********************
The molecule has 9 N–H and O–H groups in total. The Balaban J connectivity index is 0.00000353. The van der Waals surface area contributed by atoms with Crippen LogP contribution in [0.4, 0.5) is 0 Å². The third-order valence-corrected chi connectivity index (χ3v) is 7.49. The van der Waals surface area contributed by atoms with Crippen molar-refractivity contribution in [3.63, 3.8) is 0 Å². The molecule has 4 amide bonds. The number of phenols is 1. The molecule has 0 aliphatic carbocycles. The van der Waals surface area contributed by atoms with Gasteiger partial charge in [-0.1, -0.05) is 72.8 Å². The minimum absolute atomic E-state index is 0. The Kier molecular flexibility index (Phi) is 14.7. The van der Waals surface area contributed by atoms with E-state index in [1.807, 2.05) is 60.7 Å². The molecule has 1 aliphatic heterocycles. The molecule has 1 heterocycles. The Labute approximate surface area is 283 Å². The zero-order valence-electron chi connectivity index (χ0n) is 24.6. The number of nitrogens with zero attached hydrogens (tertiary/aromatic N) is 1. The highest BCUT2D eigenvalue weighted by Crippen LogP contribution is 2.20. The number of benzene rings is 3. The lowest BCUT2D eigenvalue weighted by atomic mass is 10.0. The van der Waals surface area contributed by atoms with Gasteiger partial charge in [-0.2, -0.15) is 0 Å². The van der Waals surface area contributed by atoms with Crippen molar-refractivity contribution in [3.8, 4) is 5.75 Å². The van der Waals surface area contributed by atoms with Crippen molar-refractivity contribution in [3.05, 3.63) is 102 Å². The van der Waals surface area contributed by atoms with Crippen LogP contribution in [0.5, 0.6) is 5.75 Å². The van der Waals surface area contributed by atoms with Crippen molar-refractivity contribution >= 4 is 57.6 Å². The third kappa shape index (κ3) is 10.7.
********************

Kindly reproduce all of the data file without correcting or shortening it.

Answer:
The molecule has 9 N–H and O–H groups in total. The Balaban J connectivity index is 0.00000353. The van der Waals surface area contributed by atoms with Crippen LogP contribution in [0.4, 0.5) is 0 Å². The third-order valence-corrected chi connectivity index (χ3v) is 7.49. The van der Waals surface area contributed by atoms with Crippen molar-refractivity contribution in [3.63, 3.8) is 0 Å². The molecule has 4 amide bonds. The number of phenols is 1. The molecule has 0 aliphatic carbocycles. The van der Waals surface area contributed by atoms with Gasteiger partial charge in [-0.1, -0.05) is 72.8 Å². The minimum absolute atomic E-state index is 0. The Kier molecular flexibility index (Phi) is 14.7. The van der Waals surface area contributed by atoms with E-state index in [1.807, 2.05) is 60.7 Å². The molecule has 1 aliphatic heterocycles. The molecule has 1 heterocycles. The Labute approximate surface area is 283 Å². The zero-order valence-electron chi connectivity index (χ0n) is 24.6. The number of nitrogens with zero attached hydrogens (tertiary/aromatic N) is 1. The highest BCUT2D eigenvalue weighted by Crippen LogP contribution is 2.20. The number of benzene rings is 3. The lowest BCUT2D eigenvalue weighted by atomic mass is 10.0. The van der Waals surface area contributed by atoms with Gasteiger partial charge in [-0.2, -0.15) is 0 Å². The van der Waals surface area contributed by atoms with Crippen molar-refractivity contribution in [3.8, 4) is 5.75 Å². The van der Waals surface area contributed by atoms with Crippen molar-refractivity contribution in [3.05, 3.63) is 102 Å². The van der Waals surface area contributed by atoms with Crippen LogP contribution in [0.5, 0.6) is 5.75 Å². The van der Waals surface area contributed by atoms with Crippen molar-refractivity contribution >= 4 is 57.6 Å². The third kappa shape index (κ3) is 10.7.